Budgeting and forecasting are always a challenge—even in a stable environment. But it’s doubly difficult for organizations that are experiencing rapid growth, organically or through acquisition.
These companies need to consider additional factors to effectively manage their growth.
The challenge of fast-growth forecasting can apply to an entire company, a newly formed or acquired division, or a new product or market. Everything, including the lack of historical data, weak or undefined processes, inadequate talent, and inappropriate technology can affect the reliability of the forecast.
Forecast analysis should be used as an opportunity to discuss the underlying drivers of the business, rather than making it a black box. Failing fast is better than failing slow, as it gives the team the opportunity to learn from mistakes
Challenge #1: People
The foundation of any organization is its people. Rapidly growing organizations face unique challenges that can make accurate forecasting difficult.
Smaller companies can get away initially with weaker people in their financial planning and analysis (FP&A) teams. However, those weaknesses become exposed when organizations expand into more complex ways of doing business. Legacy employees may not be able to handle increased job complexity.
It is important to carefully assess your team and make sure they are up to the task to help lead the organization to the next level. If they are not ready, you’d need to evaluate coaching, retraining, shifting responsibilities, and ultimately replacing some employees.
You shouldn’t assume that employees that were capable in the past can continue to be successful under the new business model. Professionals need to acquire new skills to produce the new forecast.
“It’s important to get the right balance when investing in new talent,” said Varvara Alva, treasurer of Gogo, an infight internet and entertainment company. “Be careful of hiring in advance of your needs, and utilize consultants when necessary. Only commit to full-time hires when the business plan is clearer.”
Jon Kanter is managing director of FP&A at Goodwin Procter, a top 50 global law firm that recently opened two new offices in Europe. At a law firm, as with most professional services organizations, “expansion often comes from hiring or acquiring new people,” Kanter said.
“Cultural misalignment is likely to result in non-productive people who are not billing hours. It’s therefore important to keep everyone connected between human resources, finance, and business-unit leaders so finance can come up with a realistic forecast. This is critical to any successful integration and execution of a growth strategy.”
Challenge #2: Process
The process in which forecasts are assembled and integrated must change and adapt to the needs of a growing organization. Outdated and inadequate systems and processes can challenge any organization. They can be especially problematic for those undergoing rapid growth.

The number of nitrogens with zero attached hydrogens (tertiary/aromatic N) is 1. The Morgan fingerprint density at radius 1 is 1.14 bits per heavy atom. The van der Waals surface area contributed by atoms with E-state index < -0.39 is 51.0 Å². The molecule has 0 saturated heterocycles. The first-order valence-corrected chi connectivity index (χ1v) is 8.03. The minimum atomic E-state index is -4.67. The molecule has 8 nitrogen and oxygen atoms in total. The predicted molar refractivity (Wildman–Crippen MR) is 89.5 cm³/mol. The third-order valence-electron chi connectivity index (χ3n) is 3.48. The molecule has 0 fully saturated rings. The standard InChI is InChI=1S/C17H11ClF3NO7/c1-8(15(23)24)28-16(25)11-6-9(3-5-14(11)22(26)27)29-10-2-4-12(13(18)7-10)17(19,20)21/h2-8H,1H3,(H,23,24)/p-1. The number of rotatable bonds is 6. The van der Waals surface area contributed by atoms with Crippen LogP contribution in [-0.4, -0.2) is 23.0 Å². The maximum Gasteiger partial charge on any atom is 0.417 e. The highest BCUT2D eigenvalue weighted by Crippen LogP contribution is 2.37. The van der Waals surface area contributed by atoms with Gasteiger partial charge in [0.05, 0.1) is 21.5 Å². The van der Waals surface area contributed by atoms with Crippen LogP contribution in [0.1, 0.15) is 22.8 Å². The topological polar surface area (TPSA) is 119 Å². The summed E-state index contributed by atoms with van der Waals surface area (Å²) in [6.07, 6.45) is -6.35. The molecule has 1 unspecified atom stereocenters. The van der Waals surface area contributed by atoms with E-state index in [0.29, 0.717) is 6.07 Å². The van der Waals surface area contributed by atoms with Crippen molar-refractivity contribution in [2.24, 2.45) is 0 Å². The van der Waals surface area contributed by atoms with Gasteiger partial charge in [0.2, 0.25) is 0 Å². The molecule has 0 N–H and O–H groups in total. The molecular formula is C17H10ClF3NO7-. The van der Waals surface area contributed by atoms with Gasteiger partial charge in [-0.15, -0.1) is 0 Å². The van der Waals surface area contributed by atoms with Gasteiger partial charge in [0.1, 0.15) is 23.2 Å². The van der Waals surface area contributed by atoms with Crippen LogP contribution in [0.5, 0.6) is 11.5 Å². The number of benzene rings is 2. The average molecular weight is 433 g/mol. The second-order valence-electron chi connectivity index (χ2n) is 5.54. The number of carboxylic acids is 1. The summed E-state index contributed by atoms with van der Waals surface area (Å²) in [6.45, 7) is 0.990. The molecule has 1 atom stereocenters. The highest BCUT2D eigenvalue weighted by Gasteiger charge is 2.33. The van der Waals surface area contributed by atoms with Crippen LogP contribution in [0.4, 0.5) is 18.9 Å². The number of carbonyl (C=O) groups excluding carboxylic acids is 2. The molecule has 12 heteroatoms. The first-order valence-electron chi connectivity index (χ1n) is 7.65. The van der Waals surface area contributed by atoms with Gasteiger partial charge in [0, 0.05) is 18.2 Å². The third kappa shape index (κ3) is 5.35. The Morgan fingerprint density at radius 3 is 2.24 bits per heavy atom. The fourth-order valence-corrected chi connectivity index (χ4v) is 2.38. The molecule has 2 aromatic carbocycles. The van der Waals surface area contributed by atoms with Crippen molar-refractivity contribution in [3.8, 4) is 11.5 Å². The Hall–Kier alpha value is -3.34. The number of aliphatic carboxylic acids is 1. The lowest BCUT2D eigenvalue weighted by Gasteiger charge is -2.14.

The financial consolidation, reporting and analysis required for a new organization may not be supported under the old way of doing business.
Gathering information across the organization and working with other departments is a key part of the forecasting process.
“Agility and the ability to course correct are critical when growing rapidly,” said Michael Trzupek, vice president finance at US company Providence Health and Services. “Often initial decisions are made incorrectly and need to be adjusted.”
His organization is focused on transparency, getting buy-in on the forecasts, and understanding sensitivity and drivers of assumptions.
Forecast analysis should be used as an opportunity to discuss the underlying drivers of the business, rather than making it a black box. Failing fast is better than failing slow, as it gives the team the opportunity to learn from mistakes, generate insights and further learn from that information.
Challenge #3: Technology
Reviewing new financial systems is also important. However, keep in mind these systems can take months or years to implement, so don’t wait until new technology arrives to make changes in your finance organization.
Johnnie Goodner, CTP, vice president of finance at oil storage and transportation firm JP Energy Partners, saw his company go from a startup to a publicly traded company. “We had elaborate models and systems at previous employers, but nothing at our startup,” he said. “Our biggest accomplishment was getting something in place. It’s better to do something basic than nothing at all.”
Bill Sayer, manager of insurance solutions and strategic finance at US retirement advisory company Voya Financial, saw a previous employer acquired in a surprise move by a bank that wanted to sell insurance to their deposit base of millions of customers. The change would require a fivefold increase in business.
“Our previous business development model didn’t apply anymore—the scale was too large for Excel models,” Sayer said of his previous company. That meant new technology needed to be acquired.
For fast growing companies, systems and tools will likely need to change over time. Expanding to multiple product lines and having a multidimensional view of the data are needs that your current technology might not be able to support.
About the Author
Tom Russell, CPA is director of corporate FP&A at Welltower, a real investment trust that primarily invests in assisted living facilities and other forms of housing and medical facilities for senior citizens in the US.
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